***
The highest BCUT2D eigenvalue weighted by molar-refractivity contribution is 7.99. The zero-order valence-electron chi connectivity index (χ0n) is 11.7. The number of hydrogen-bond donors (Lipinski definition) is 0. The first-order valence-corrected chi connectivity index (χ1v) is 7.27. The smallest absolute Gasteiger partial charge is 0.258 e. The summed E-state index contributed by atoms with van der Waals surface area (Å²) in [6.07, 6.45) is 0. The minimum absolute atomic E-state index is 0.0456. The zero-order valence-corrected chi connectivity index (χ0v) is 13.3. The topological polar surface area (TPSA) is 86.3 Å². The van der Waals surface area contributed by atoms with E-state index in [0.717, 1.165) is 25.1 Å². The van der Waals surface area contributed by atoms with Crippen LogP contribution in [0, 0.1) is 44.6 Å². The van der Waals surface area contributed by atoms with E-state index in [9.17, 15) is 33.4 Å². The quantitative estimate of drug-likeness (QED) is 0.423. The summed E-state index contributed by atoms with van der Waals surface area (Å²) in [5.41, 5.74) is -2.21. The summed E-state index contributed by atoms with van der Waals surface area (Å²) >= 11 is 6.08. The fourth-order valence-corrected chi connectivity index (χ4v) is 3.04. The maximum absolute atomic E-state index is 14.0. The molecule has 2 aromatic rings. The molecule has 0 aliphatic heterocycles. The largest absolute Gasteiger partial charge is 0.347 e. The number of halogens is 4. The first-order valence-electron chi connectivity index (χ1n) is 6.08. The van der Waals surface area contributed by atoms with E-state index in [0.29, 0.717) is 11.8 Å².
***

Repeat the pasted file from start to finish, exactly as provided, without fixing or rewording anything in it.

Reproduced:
The highest BCUT2D eigenvalue weighted by molar-refractivity contribution is 7.99. The zero-order valence-electron chi connectivity index (χ0n) is 11.7. The number of hydrogen-bond donors (Lipinski definition) is 0. The first-order valence-corrected chi connectivity index (χ1v) is 7.27. The smallest absolute Gasteiger partial charge is 0.258 e. The summed E-state index contributed by atoms with van der Waals surface area (Å²) in [6.07, 6.45) is 0. The minimum absolute atomic E-state index is 0.0456. The zero-order valence-corrected chi connectivity index (χ0v) is 13.3. The topological polar surface area (TPSA) is 86.3 Å². The van der Waals surface area contributed by atoms with E-state index in [0.717, 1.165) is 25.1 Å². The van der Waals surface area contributed by atoms with Crippen LogP contribution in [0, 0.1) is 44.6 Å². The van der Waals surface area contributed by atoms with E-state index in [9.17, 15) is 33.4 Å². The quantitative estimate of drug-likeness (QED) is 0.423. The summed E-state index contributed by atoms with van der Waals surface area (Å²) in [5.41, 5.74) is -2.21. The summed E-state index contributed by atoms with van der Waals surface area (Å²) >= 11 is 6.08. The fourth-order valence-corrected chi connectivity index (χ4v) is 3.04. The maximum absolute atomic E-state index is 14.0. The molecule has 2 aromatic rings. The molecule has 0 aliphatic heterocycles. The largest absolute Gasteiger partial charge is 0.347 e. The number of halogens is 4. The first-order valence-electron chi connectivity index (χ1n) is 6.08. The van der Waals surface area contributed by atoms with E-state index in [0.29, 0.717) is 11.8 Å².